These medications are available in tablets, eye drops, and nasal sprays. Many OTC drugs also cause drowsiness, so avoid taking them before driving or doing work that requires a lot of concentration.

Swelling, redness, and itching may be reduced with ice and topical creams that contain corticosteroids.

Make an appointment with your doctor if OTC drugs don’t work. Call your doctor right away if you have an allergic reaction to the medication.

Treatments for food allergies

The best remedies for food allergies usually entail avoiding foods that trigger an allergic reaction. If you accidentally come in contact or eat the food you’re allergic to, OTC drugs can temper the reaction.

However, these drugs only help relieve hives or itching. Oral cromolyn can help your other symptoms. It’s only available by prescription, so talk to your doctor.

You can also treat severe food allergies with epinephrine.

Treatments for plant or bite allergies

Poisonous plants

According to The Children’s Hospital of Philadelphia, about 7 out of 10 people have an allergic reaction when they touch poison ivypoison oak, and poison sumac. The sticky substances from these plants, also called urushiol, bind to the skin upon contact.

Symptoms range from mild redness and itching to severe blisters and swelling. Rashes appear anywhere from three hours to a few days after contact and last one to three weeks.

If exposed to poisonous plants, do the following:

  1. Avoid touching other areas of your body, especially your face.
  2. Clean the area with soap and water for at least 10 minutes.
  3. Take a cool bath.
  4. Apply calamine or another anti-itching lotion three to four times a day to relieve itching.
  5. Soothe inflamed areas with oatmeal products or 1 percent hydrocortisone cream.
  6. Wash all clothing and shoes in hot water.

These steps all focus on removing the urushiol from your skin. Severe reactions in children may require a doctor’s visit to prescribe oral steroids or stronger creams to ease symptoms.

See your doctor if you have a high temperature and:

  • the scratching gets worse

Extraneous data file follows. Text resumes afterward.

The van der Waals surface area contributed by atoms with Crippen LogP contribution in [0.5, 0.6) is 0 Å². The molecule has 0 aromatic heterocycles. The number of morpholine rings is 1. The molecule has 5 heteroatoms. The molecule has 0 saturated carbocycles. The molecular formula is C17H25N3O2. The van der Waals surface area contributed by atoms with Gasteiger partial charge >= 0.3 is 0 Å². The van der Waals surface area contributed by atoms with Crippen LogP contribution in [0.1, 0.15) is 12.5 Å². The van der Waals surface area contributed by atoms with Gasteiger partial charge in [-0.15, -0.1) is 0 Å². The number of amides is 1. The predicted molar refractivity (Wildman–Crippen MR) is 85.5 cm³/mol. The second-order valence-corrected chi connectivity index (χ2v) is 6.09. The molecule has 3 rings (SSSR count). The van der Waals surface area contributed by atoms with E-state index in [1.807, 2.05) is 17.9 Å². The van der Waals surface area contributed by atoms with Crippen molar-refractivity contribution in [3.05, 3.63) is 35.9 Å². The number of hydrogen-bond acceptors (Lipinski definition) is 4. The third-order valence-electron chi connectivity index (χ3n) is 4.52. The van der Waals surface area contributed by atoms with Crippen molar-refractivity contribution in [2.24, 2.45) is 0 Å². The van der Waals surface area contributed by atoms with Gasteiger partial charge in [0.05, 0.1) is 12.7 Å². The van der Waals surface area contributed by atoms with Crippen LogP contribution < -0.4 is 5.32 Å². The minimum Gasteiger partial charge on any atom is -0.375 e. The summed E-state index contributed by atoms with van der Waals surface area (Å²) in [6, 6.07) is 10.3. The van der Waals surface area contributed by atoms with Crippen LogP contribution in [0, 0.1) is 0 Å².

• the rash spreads to sensitive areas, like the eyes or mouth
  • the rash doesn’t improve
  • the rash is tender or has pus and yellow scabs

Despite some claims, there’s no scientific evidence to support that scratching an open wound leads to poison in the bloodstream. The leftover oil (urushiol) only touches the immediate area. Avoid spreading the oil immediately by washing the affected area with soap and water.

Stinging insects

Most people will have a reaction to an insect bite, but the most serious reaction is an allergic one. About 2 million people in the United States are allergic to insect stings, estimates the Cleveland Clinic.

Most common insect stings are from:

  • bees
  • wasps
  • yellow jackets
  • hornets
  • fire ants

Treat insect allergies with these first-aid methods:

  1. Remove the stinger with a straightedge object, like a credit card, using a brushing motion. Avoid pulling or squeezing the stinger. This may release more venom into your body.
  2. Wash the area with soap and water. Apply an antiseptic after washing.
  3. Apply hydrocortisone cream or calamine lotion. Cover the area with a bandage.
  4. If there’s swelling, apply a cold compress to the area.
  5. Take an antihistamine to reduce itching, swelling, and hives.
  6. Take aspirin to relieve pain.

Pregnant women shouldn’t take OTC drugs without getting the OK from their doctor.

Children shouldn’t take aspirin. This is because of the risk of a rare, but fatal, condition called Reye’s syndrome.

Jellyfish stings

If a jellyfish stings you, wash the area with seawater or vinegar for 30 minutes. This will neutralize the jellyfish’s toxin. Apply something cold on the affected area to soothe your skin and lessen pain. Use hydrocortisone cream and an antihistamine to reduce swelling.